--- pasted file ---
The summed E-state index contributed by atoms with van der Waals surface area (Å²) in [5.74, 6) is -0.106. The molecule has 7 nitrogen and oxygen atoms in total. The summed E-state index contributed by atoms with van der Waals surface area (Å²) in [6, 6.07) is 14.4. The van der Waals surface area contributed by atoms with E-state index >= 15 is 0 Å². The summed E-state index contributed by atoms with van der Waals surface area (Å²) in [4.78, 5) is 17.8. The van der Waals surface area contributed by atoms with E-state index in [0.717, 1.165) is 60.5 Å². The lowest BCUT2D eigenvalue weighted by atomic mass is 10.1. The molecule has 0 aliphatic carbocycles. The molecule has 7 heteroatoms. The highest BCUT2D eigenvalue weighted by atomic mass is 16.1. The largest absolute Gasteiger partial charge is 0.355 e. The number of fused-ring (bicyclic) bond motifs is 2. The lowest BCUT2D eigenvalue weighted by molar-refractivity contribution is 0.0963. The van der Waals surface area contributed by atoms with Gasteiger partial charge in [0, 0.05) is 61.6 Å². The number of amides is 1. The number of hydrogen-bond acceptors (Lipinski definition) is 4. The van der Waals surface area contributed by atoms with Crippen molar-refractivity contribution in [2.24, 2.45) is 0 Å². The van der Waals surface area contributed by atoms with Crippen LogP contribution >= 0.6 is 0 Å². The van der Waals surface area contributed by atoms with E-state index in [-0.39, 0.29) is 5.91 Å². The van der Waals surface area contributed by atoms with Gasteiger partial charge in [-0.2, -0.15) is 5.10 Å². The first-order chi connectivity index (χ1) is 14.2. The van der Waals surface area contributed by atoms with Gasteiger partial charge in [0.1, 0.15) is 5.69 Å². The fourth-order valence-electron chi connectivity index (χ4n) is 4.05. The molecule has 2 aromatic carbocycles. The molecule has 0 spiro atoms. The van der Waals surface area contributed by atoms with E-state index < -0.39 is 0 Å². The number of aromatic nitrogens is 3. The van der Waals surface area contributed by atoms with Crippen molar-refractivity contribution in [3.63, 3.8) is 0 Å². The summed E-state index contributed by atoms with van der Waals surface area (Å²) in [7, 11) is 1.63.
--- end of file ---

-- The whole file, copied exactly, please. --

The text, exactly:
The summed E-state index contributed by atoms with van der Waals surface area (Å²) in [5.74, 6) is -0.106. The molecule has 7 nitrogen and oxygen atoms in total. The summed E-state index contributed by atoms with van der Waals surface area (Å²) in [6, 6.07) is 14.4. The van der Waals surface area contributed by atoms with E-state index >= 15 is 0 Å². The summed E-state index contributed by atoms with van der Waals surface area (Å²) in [4.78, 5) is 17.8. The van der Waals surface area contributed by atoms with E-state index in [0.717, 1.165) is 60.5 Å². The lowest BCUT2D eigenvalue weighted by atomic mass is 10.1. The molecule has 0 aliphatic carbocycles. The molecule has 7 heteroatoms. The highest BCUT2D eigenvalue weighted by atomic mass is 16.1. The largest absolute Gasteiger partial charge is 0.355 e. The number of fused-ring (bicyclic) bond motifs is 2. The lowest BCUT2D eigenvalue weighted by molar-refractivity contribution is 0.0963. The van der Waals surface area contributed by atoms with Gasteiger partial charge in [0, 0.05) is 61.6 Å². The number of amides is 1. The number of hydrogen-bond acceptors (Lipinski definition) is 4. The van der Waals surface area contributed by atoms with Crippen molar-refractivity contribution in [2.24, 2.45) is 0 Å². The van der Waals surface area contributed by atoms with Crippen LogP contribution >= 0.6 is 0 Å². The van der Waals surface area contributed by atoms with E-state index in [-0.39, 0.29) is 5.91 Å². The van der Waals surface area contributed by atoms with Gasteiger partial charge in [-0.2, -0.15) is 5.10 Å². The first-order chi connectivity index (χ1) is 14.2. The van der Waals surface area contributed by atoms with Gasteiger partial charge in [0.1, 0.15) is 5.69 Å². The fourth-order valence-electron chi connectivity index (χ4n) is 4.05. The molecule has 2 aromatic carbocycles. The molecule has 0 spiro atoms. The van der Waals surface area contributed by atoms with E-state index < -0.39 is 0 Å². The number of aromatic nitrogens is 3. The van der Waals surface area contributed by atoms with Crippen molar-refractivity contribution in [3.63, 3.8) is 0 Å². The summed E-state index contributed by atoms with van der Waals surface area (Å²) in [7, 11) is 1.63.